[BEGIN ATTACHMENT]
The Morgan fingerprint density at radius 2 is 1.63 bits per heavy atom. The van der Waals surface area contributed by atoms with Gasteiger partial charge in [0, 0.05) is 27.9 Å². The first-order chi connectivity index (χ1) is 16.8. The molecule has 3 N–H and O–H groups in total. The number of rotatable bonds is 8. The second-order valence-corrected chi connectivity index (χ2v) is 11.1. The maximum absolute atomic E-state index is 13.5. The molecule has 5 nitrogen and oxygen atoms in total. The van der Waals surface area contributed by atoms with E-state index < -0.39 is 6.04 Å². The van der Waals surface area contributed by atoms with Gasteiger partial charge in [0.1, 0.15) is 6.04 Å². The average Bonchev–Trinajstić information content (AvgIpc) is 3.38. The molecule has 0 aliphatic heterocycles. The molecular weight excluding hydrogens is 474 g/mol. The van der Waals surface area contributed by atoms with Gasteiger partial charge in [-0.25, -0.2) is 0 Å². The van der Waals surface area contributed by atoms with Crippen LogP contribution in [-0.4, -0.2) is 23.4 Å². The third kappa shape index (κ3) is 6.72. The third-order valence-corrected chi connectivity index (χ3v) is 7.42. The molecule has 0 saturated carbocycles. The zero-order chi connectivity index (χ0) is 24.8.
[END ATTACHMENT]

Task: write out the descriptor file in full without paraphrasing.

The Morgan fingerprint density at radius 2 is 1.63 bits per heavy atom. The van der Waals surface area contributed by atoms with Gasteiger partial charge in [0, 0.05) is 27.9 Å². The first-order chi connectivity index (χ1) is 16.8. The molecule has 3 N–H and O–H groups in total. The number of rotatable bonds is 8. The second-order valence-corrected chi connectivity index (χ2v) is 11.1. The maximum absolute atomic E-state index is 13.5. The molecule has 5 nitrogen and oxygen atoms in total. The van der Waals surface area contributed by atoms with E-state index < -0.39 is 6.04 Å². The van der Waals surface area contributed by atoms with Gasteiger partial charge in [0.1, 0.15) is 6.04 Å². The average Bonchev–Trinajstić information content (AvgIpc) is 3.38. The molecule has 0 aliphatic heterocycles. The molecular weight excluding hydrogens is 474 g/mol. The van der Waals surface area contributed by atoms with Gasteiger partial charge in [-0.25, -0.2) is 0 Å². The van der Waals surface area contributed by atoms with Crippen LogP contribution in [-0.4, -0.2) is 23.4 Å². The third kappa shape index (κ3) is 6.72. The third-order valence-corrected chi connectivity index (χ3v) is 7.42. The molecule has 0 saturated carbocycles. The zero-order chi connectivity index (χ0) is 24.8.